Ever wonder why entrances to most pharmacies are on the corner of the building? It was Walgreen’s that actually started this. Basically they thought this small change to their stores in high traffic areas would produce more foot traffic and lead to more sales. The results were astonishing and eventually the change in design was adopted by nearly every major pharmacy.
The point of the story is simple. Corner booths mean more traffic. If you can, get a corner booth.
The areas boxed in a red outline show ideal booth locations. Red “X”s indicate entrances and the red lines are main aisles.
Well established exhibitors
Find companies that are likely to draw a lot of attention. This can give you a slight edge and make your life a lot easier as you can capitalize on their traffic that spills over to your booth. You can always try to ask the conference where certain exhibitors are located or if large chunks of areas are taken by a single exhibitor too. Another alternative is if a well established exhibitor always gets the same booth location, try to see if spots next to them are available.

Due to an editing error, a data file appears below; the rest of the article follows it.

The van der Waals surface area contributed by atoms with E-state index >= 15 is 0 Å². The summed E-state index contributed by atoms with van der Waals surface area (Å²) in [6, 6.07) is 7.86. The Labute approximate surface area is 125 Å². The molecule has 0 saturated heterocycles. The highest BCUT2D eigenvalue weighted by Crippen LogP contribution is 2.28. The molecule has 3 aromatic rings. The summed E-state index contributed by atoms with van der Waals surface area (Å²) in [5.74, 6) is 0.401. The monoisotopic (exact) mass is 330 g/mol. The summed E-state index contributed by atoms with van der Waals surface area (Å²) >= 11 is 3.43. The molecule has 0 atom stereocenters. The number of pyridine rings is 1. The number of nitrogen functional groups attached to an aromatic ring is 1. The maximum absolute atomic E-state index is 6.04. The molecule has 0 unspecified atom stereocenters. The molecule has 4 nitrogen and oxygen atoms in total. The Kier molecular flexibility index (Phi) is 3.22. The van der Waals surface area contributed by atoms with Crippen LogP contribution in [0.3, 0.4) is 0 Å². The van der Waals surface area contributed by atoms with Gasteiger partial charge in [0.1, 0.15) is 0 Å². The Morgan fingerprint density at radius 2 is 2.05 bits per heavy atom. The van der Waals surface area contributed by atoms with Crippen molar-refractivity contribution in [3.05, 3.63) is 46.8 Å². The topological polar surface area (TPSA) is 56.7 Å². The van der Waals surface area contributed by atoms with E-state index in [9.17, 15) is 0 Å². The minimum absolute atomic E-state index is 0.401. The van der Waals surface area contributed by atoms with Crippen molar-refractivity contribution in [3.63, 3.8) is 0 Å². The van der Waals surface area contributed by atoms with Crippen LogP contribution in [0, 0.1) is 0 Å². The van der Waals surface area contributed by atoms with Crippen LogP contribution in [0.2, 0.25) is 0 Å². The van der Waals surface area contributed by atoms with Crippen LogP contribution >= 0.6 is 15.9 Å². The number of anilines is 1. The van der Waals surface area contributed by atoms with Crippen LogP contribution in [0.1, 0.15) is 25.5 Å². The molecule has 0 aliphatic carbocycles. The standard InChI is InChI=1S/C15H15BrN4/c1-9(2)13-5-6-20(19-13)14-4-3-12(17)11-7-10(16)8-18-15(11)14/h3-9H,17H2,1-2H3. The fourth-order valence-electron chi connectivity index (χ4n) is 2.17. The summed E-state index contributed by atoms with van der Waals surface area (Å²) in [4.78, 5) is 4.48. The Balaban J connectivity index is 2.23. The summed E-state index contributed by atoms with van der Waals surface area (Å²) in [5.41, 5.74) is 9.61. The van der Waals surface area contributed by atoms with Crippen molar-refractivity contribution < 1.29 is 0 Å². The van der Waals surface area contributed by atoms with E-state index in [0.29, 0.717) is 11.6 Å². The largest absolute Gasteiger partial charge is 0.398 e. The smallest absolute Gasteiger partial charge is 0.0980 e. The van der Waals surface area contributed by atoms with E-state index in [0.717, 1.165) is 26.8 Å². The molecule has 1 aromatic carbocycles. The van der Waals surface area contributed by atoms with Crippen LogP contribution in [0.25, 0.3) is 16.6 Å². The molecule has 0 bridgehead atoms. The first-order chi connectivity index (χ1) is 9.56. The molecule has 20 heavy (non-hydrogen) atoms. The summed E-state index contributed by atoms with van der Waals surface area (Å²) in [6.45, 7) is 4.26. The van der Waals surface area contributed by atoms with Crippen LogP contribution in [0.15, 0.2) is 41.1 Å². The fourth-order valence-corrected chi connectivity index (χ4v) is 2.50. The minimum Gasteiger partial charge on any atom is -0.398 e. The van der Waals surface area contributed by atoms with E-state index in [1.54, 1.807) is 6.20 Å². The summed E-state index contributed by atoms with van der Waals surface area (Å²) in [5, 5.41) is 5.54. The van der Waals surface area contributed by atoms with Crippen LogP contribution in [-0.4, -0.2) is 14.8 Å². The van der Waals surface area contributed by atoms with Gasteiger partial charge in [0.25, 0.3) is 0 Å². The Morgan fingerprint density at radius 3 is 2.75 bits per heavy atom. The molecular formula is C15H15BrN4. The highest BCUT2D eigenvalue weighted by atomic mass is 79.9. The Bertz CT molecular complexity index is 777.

Designing Your Booth to Stand Out
Designing your booth is no simple task. A lot of thought and detail needs to be considered so your booth is designed in a way that is welcoming and engaging. It’s understandable that you may not have all the resources to help you stand out, so that’s when relying on friends or rental houses can help. Friends are great, but they may not have everything you need. Rental houses will have everything you need, but aren’t that great cost wise. If you go through a rental house, make sure to ask them about about every possible fee they may have. There is nothing worse than finding out your $150 a day rental just doubled because of something you weren’t aware of. Last but not least, there is Best Buy having a good return policy. Not encouraged, but it’s still an option.